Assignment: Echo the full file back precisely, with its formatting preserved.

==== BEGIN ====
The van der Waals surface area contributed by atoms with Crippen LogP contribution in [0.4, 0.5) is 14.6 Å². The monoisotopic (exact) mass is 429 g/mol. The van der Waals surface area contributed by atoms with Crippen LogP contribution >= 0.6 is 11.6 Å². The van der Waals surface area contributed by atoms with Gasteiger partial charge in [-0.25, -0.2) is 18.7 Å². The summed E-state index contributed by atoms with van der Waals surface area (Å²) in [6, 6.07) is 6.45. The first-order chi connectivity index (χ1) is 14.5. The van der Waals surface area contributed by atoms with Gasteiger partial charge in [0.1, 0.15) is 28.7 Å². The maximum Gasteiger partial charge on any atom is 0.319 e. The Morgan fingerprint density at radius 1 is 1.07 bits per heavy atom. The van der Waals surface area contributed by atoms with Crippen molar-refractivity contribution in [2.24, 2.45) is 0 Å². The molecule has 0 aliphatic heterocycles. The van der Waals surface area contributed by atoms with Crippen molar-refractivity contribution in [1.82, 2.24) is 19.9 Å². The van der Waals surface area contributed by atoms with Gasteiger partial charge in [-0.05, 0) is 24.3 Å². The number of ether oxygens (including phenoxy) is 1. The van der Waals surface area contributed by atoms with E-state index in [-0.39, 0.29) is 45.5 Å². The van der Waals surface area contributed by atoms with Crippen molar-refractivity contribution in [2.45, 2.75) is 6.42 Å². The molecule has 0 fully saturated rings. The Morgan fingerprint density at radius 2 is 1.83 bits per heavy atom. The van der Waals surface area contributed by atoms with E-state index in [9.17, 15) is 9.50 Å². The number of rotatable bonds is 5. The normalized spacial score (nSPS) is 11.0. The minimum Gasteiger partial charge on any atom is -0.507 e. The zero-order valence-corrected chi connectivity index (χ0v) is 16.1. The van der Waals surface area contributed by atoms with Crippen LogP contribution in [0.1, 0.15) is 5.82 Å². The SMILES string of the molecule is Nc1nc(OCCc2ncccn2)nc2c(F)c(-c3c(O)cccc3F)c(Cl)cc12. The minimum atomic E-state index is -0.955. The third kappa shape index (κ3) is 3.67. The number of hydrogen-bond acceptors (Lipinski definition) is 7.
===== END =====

The van der Waals surface area contributed by atoms with Crippen LogP contribution in [0.4, 0.5) is 14.6 Å². The monoisotopic (exact) mass is 429 g/mol. The van der Waals surface area contributed by atoms with Crippen LogP contribution >= 0.6 is 11.6 Å². The van der Waals surface area contributed by atoms with Gasteiger partial charge in [-0.25, -0.2) is 18.7 Å². The summed E-state index contributed by atoms with van der Waals surface area (Å²) in [6, 6.07) is 6.45. The first-order chi connectivity index (χ1) is 14.5. The van der Waals surface area contributed by atoms with Gasteiger partial charge in [0.1, 0.15) is 28.7 Å². The maximum Gasteiger partial charge on any atom is 0.319 e. The Morgan fingerprint density at radius 1 is 1.07 bits per heavy atom. The van der Waals surface area contributed by atoms with Crippen molar-refractivity contribution in [2.24, 2.45) is 0 Å². The molecule has 0 aliphatic heterocycles. The van der Waals surface area contributed by atoms with Crippen molar-refractivity contribution in [1.82, 2.24) is 19.9 Å². The van der Waals surface area contributed by atoms with Gasteiger partial charge in [-0.05, 0) is 24.3 Å². The number of ether oxygens (including phenoxy) is 1. The van der Waals surface area contributed by atoms with E-state index in [-0.39, 0.29) is 45.5 Å². The van der Waals surface area contributed by atoms with Crippen molar-refractivity contribution in [2.45, 2.75) is 6.42 Å². The molecule has 0 fully saturated rings. The Morgan fingerprint density at radius 2 is 1.83 bits per heavy atom. The van der Waals surface area contributed by atoms with E-state index in [9.17, 15) is 9.50 Å². The number of rotatable bonds is 5. The normalized spacial score (nSPS) is 11.0. The minimum Gasteiger partial charge on any atom is -0.507 e. The zero-order valence-corrected chi connectivity index (χ0v) is 16.1. The van der Waals surface area contributed by atoms with Crippen LogP contribution in [0.1, 0.15) is 5.82 Å². The SMILES string of the molecule is Nc1nc(OCCc2ncccn2)nc2c(F)c(-c3c(O)cccc3F)c(Cl)cc12. The minimum atomic E-state index is -0.955. The third kappa shape index (κ3) is 3.67. The number of hydrogen-bond acceptors (Lipinski definition) is 7.